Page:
Speaking directly against accusations of human rights abuses, the Mexican president censured those “who have pointed to and condemned members of our Armed Forces, who have said the work of our Armed Forces is to offend, to harm, to disrespect human rights, to massacre, as someone dared say.”
Peña Nieto’s address was a thinly veiled attack against Andrés Manuel López Obrador (AMLO), the leader and presidential candidate of the National Regeneration Movement (Morena). AMLO has made several criticisms of the military in the past months, putting the Mexican government on the defensive about the record of the Armed Forces during the decade-long “war on drugs.”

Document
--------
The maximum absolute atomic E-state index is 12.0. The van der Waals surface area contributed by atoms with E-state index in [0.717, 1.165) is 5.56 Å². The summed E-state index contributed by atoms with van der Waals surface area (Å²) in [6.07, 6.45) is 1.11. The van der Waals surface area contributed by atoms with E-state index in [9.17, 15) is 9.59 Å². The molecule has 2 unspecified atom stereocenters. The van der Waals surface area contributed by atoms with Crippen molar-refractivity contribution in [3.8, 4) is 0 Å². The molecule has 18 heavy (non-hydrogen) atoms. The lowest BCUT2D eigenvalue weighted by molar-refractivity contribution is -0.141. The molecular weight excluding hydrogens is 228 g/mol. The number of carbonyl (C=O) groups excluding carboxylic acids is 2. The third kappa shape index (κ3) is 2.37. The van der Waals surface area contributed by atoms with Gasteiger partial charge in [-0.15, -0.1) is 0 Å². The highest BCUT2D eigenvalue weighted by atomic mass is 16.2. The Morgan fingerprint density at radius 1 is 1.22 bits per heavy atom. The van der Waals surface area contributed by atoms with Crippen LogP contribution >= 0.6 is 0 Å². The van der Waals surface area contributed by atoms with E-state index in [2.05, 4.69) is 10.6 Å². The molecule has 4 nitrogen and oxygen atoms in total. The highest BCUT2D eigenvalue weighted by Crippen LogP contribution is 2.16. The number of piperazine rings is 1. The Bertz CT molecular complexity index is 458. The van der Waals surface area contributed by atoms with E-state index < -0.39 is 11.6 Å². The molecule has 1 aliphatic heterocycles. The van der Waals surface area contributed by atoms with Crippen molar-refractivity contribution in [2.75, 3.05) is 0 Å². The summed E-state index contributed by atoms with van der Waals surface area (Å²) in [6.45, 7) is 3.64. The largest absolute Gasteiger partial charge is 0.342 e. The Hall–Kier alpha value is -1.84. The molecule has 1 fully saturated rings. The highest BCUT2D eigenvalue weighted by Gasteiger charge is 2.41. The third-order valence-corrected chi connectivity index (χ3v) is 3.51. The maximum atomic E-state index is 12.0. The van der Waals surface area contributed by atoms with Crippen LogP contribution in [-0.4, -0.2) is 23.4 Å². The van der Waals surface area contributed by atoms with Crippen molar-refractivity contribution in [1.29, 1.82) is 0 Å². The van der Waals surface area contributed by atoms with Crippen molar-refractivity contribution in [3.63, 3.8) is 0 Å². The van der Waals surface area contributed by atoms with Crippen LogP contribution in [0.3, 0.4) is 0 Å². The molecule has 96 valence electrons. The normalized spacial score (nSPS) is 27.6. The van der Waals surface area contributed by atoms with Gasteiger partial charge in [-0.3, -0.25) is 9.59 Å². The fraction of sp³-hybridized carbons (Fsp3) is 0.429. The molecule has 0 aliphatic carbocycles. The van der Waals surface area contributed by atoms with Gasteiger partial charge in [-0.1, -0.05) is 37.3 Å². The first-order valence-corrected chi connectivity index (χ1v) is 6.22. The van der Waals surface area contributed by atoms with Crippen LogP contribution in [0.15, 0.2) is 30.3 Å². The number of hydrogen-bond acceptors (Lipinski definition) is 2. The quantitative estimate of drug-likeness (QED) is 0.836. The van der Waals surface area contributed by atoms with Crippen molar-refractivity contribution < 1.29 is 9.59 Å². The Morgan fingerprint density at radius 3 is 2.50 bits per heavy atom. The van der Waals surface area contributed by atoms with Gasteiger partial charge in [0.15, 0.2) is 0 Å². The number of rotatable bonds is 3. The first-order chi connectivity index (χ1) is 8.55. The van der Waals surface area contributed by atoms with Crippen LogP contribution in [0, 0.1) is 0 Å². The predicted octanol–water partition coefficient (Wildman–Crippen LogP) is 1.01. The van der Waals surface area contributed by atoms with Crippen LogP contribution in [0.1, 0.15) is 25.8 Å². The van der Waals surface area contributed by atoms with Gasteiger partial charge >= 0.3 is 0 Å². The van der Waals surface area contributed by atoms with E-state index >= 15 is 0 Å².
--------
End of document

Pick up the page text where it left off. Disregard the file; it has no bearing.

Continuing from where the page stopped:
On February 9, the Mexican Army, Navy, and Air Force collaborated on a mission to target Juan Francisco Patrón Sánchez, the leader of the Beltrán Leyva cartel, in Tepic, Nayarit. Without warning, the Mexican Air Force opened fire against the alleged hideout of Patrón Sánchez using a helicopter-mounted machine gun, killing him and 12 other civilians in the process. The encounter was captured on video and has been shared widely on social media. A few days later, AMLO claimed minors were among the civilians killed in the military operation. “The policy of massacring and torturing, which has not worked since [former president Felipe] Calderón, has to change,” he declared.